"Can planets actually survive that -- or is that impossible? And until now, there weren't any known planets around white dwarfs."
While it's not likely that Earth will survive, "Mars, the asteroid belt and all the gas-giant planets will probably survive and stay in altered orbits around the Sun's remains," said Steven Parsons in an article accompanying the Nature study. Mr Parsons, an Ernest Rutherford Fellow in the astronomy group at the University of Sheffield, was not involved in this study.
Could habitable planets exist around dying stars?
Given the size of this planet, it's likely a gas giant similar to Jupiter in our solar system.
"This particular planet is not a good candidate for habitability," said Andrew Vanderburg, lead study author and assistant professor in the astronomy department the University of Wisconsin, Madison. "It's big enough that it must have a smothering atmosphere made of hydrogen and helium. So it's not a good place for life as we know it to live."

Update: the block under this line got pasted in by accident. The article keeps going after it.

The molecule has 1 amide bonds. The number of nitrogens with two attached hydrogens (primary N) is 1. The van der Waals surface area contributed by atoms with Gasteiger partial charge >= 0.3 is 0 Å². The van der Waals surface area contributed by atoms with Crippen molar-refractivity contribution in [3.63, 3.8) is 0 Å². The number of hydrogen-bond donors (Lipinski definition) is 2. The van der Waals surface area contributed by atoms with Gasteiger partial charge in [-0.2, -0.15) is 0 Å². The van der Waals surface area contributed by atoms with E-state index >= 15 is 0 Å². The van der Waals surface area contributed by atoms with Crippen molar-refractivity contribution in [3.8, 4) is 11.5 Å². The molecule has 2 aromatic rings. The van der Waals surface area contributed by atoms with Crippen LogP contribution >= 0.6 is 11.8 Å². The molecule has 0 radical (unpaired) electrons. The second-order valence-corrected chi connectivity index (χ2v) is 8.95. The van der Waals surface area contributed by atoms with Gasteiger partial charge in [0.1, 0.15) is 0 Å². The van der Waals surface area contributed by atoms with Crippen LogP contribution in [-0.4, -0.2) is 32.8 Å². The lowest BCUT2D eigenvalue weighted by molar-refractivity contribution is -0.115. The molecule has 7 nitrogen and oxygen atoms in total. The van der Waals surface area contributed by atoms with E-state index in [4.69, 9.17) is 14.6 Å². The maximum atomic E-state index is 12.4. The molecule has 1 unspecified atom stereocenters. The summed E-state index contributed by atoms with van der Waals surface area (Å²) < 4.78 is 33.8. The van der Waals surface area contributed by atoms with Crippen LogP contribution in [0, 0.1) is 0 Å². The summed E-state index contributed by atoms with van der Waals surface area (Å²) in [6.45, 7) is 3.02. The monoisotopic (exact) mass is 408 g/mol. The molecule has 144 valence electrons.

The researchers expect this system to persist for billions of years to come as the white dwarf continues to cool and "enjoy a long, peaceful retirement," Mr Vanderburg said.
However, the discovery of a planet around a white dwarf raises questions about a unique habitable environment that could exist close to the light of a dying star. White dwarfs release light and heat as they cool down, so a close planet could actually be in the habitable zone of the star, or the Goldilocks area where the temperature on the planet is just right to support liquid water -- and even potentially life -- on the surface.